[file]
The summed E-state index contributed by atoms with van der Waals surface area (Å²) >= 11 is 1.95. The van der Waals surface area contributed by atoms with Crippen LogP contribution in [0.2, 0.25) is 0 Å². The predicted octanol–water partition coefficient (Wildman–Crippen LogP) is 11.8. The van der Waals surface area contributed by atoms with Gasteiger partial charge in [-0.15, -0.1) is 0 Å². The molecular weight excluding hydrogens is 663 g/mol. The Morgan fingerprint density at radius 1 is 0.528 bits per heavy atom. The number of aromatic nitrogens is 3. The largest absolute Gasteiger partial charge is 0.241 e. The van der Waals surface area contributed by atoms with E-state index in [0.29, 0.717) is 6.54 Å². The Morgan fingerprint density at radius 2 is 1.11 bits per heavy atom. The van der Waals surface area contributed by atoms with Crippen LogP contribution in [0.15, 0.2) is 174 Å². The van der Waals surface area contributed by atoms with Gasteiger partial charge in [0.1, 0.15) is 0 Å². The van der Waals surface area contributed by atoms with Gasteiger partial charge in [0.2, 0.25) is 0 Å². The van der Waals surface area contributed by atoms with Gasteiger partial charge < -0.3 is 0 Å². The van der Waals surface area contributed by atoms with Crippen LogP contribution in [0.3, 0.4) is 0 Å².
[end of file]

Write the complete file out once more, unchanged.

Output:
The summed E-state index contributed by atoms with van der Waals surface area (Å²) >= 11 is 1.95. The van der Waals surface area contributed by atoms with Crippen LogP contribution in [0.2, 0.25) is 0 Å². The predicted octanol–water partition coefficient (Wildman–Crippen LogP) is 11.8. The van der Waals surface area contributed by atoms with Gasteiger partial charge in [-0.15, -0.1) is 0 Å². The molecular weight excluding hydrogens is 663 g/mol. The Morgan fingerprint density at radius 1 is 0.528 bits per heavy atom. The number of aromatic nitrogens is 3. The largest absolute Gasteiger partial charge is 0.241 e. The van der Waals surface area contributed by atoms with E-state index in [0.29, 0.717) is 6.54 Å². The Morgan fingerprint density at radius 2 is 1.11 bits per heavy atom. The van der Waals surface area contributed by atoms with Crippen LogP contribution in [0.15, 0.2) is 174 Å². The van der Waals surface area contributed by atoms with Gasteiger partial charge in [0.1, 0.15) is 0 Å². The van der Waals surface area contributed by atoms with Gasteiger partial charge in [0.2, 0.25) is 0 Å². The van der Waals surface area contributed by atoms with Gasteiger partial charge < -0.3 is 0 Å². The van der Waals surface area contributed by atoms with Crippen LogP contribution in [0.3, 0.4) is 0 Å².